Before college, some students serve

Alexandra Finkel

As a senior in high school, Hatim Thaker got something else in the mail along with all the acceptance letters he received – a draft letter. While everyone else went off to college, Thaker, now a Weinberg junior, joined the Singaporean army.

It wasn’t his choice: Two years of mandatory military service is required of all Singaporean male citizens when they graduate from high school.

“I was put in this platoon of 47 men,” he said. “They strip you down to nothing, shave you down and put you in a group and those men are going to be your best friends whether you like them or not. You grow up like that.”

At first, Thaker said he tried to get out of it. He played up his college acceptances and recent knee surgery, he said. But it didn’t work, and he was sent to basic training. After that, Thaker moved up to sergeant of the military police and was then transferred to the Civil Defense Force, where he trained other recruits.

Two and a half years later, with his requirement fulfilled, Thaker was able to go to college. He had written to colleges about his situation, and Northwestern was one of only a few that allowed him to defer his enrollment.

“I think it’s because they have a good international background and they’re familiar with this,” he said. “Plus, it adds to the diversity of their freshman class, and I think NU strives for that.”

Thaker estimates that only a few other students on campus were part of the Singaporean armed forces, but other Asian countries, including Taiwan and South Korea, have similar requirements. Students from South Korea, for example, are allowed to defer their military enrollment, attend college for a year or two and then take a leave of absence.

Weinberg freshman Alex Park faces taking a leave of absence and a transition from NU into mandatory military service. Park moved to the United States from South Korea in first grade, and despite living here for most of his life, Park will still be required to enroll in the South Korean military by age 21 unless he becomes an American citizen. Although he still has a couple of years to figure out what he’s going to do, it is always in the back of his mind, he said.

“On one hand, it’s two years that I could be doing something to further my career,” he said. “But on the other hand, it’s also serving my own country, which is part of Korean culture and something most people in my family have done.”

About 10 to 15 students every year go through the process of taking a leave of absence, said Nick Seamons, coordinator of campus and community initiatives at NU’s International Office.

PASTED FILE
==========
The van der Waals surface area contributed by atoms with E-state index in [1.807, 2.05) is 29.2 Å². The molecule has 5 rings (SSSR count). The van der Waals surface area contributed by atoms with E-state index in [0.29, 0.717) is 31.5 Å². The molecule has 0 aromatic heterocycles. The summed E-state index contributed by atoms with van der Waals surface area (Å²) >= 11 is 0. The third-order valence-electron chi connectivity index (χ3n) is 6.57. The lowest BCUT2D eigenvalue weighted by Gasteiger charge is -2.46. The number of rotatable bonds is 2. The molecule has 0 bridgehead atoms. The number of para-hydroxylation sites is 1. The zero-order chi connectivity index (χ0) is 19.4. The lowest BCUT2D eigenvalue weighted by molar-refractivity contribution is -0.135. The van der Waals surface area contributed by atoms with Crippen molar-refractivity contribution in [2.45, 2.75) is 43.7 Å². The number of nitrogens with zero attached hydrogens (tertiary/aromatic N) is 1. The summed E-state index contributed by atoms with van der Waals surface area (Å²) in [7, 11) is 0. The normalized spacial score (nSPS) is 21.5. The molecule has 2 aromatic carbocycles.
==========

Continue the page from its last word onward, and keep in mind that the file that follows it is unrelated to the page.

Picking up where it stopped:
“I don’t believe anyone has ever encountered any problems, because these students are aware of their requirement,” he said. “They know that when the time comes, they need to make the necessary preparations both through immigration and through their academic schools.”

Although the International Office offers a basic orientation at the start of Fall Quarter, returning students are grouped with new freshmen, Seamons said.

For students like Thaker, who found it hard to assimilate, there are no special programs available for those who have had to previously complete military service, he said.

“We can only hold so many info sessions, but it’s really a matter of building those relationships,” Seamons said. “Unless you have that social network to rely on, it’s going to be hard to integrate back into American culture.”

Thaker said his integration was not easy: It took about two quarters to adjust to life at NU.

“Everything was hard when I first came here,” he said. “From being the first person to turn 21 to being older than my CA to failing my first midterms, I didn’t have the typical freshman experience.”

Thaker said the difficulties of his military service and the transition to NU were worth it, even if it means he is a few years behind his friends in the United States.

“A lot of people that I knew are now doing their master’s and Ph.D.s and I’m still getting my undergrad,” he said. “But when I finished, I was a whole lot more mature and I have these experiences that I think barely anyone else on campus has.”

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